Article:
'We struggle': Community calls for greater support services after Kerry tragedy

'We Struggle': Community Calls For Greater Support Services After Kerry Tragedy 'We Struggle': Community Calls For Greater Support Services After Kerry Tragedy
The coffins of Eileen and Jamie O'Sullivan leave St Michael's Church in Lixnaw in North County Kerry. Picture date: Monday September 20, 2021. Photo: PA Images
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Vivienne Clarke

A call for greater psychological support and counselling for bereaved communities has been made by family members and neighbours of a Kerry family who died in a suspected double murder-suicide in Co Kerry last year.

Cath Houlihan, a first cousin of the tragic family and Norma Harrington, a neighbour, have joined forces to call for supports and also for tougher regulations when it comes to renewing firearms licences.

Both women told RTÉ radio’s Morning Ireland that the family involved in the murder-suicide had been happy, easy going people who were very involved in their community.

Neither can explain what happened to lead to such a violent outcome.

“That is what's really difficult to come to terms with,” said Cath Houlihan.

“Not in a million years would you have imagined that something like this would have happened, that Mossie would have done something like this. He was a caring, gentle man. What happened was so out of character.


“Eileen and Mossie were always there for their friends and neighbours. Nothing was any trouble,” added Norma Harrington.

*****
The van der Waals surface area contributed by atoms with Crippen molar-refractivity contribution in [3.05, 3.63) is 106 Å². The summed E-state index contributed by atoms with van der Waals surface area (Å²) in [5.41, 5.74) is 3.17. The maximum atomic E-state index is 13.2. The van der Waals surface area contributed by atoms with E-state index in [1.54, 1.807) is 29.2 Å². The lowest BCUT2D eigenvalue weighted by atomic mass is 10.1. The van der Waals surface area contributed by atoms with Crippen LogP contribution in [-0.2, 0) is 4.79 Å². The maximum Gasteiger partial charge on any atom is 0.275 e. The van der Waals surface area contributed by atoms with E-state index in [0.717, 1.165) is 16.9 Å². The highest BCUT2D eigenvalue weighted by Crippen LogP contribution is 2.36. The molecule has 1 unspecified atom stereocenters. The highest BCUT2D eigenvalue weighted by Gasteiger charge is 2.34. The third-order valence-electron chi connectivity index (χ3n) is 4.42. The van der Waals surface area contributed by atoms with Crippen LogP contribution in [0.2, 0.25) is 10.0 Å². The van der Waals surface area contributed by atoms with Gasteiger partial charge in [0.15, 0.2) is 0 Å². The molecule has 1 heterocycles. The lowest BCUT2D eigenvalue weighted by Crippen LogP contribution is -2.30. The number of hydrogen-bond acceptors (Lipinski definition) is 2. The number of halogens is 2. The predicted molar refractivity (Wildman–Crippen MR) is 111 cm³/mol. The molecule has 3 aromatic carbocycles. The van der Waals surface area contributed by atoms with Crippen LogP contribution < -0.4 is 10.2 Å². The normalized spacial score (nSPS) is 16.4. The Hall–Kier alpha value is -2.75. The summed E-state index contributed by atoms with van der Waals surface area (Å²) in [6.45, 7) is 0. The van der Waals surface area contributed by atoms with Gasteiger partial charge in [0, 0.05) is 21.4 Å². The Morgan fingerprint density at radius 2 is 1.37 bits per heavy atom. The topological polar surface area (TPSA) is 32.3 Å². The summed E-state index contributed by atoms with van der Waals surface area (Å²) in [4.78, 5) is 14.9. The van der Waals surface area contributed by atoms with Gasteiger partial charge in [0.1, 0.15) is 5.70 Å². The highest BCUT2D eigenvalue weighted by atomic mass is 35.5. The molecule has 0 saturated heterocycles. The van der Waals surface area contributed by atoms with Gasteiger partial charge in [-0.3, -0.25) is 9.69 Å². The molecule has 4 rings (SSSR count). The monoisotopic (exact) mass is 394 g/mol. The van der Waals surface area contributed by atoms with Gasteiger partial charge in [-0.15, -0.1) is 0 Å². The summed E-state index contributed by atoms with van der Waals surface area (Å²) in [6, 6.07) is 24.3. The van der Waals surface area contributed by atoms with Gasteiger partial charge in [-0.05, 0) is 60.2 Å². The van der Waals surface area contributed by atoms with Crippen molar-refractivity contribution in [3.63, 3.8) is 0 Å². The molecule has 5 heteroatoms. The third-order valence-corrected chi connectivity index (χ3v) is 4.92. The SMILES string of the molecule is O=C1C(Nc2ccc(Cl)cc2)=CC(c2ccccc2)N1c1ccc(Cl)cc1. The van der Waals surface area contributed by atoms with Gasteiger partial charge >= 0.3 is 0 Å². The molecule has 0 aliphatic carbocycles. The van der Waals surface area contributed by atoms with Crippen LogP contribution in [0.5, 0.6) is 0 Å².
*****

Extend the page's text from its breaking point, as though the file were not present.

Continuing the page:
Cath Houlihan is a niece of Eileen O’Sullivan and a first cousin of Jamie. Although her family moved to England when she was a child, she still considers Lixnaw as home.

Norma Harrington works in London and was home for a break when the tragedy occurred. She remained for three weeks afterwards.

Left to carry the burden

Ms Harrington pointed out that in the weeks and months following the tragedy there was no approach from any statutory agency offering counselling or support.

“We were expected to give statements. We were expected to relive what had happened, not just my family - the whole community. We didn't even receive a leaflet through the door or a number to call,” she said.

“What we really needed at that point was for services to come to our community to provide a space for the community to come to talk about what happened. That didn't happen, and I cannot understand it.”

Ms Harrington pointed out that when she returned to work in London she was offered counselling by her employer.

“Over in the UK, I have been able to receive specific trauma support, which has been amazing and helped me significantly.


“I wouldn't be standing here today, talking, feeling the strength to talk to you as I am, if it wasn't for that.

“There isn't any question from the NHS in terms of their role and responsibility, so I don't understand why our Government and the HSE aren't seeing that as their responsibility as well for the Irish people.”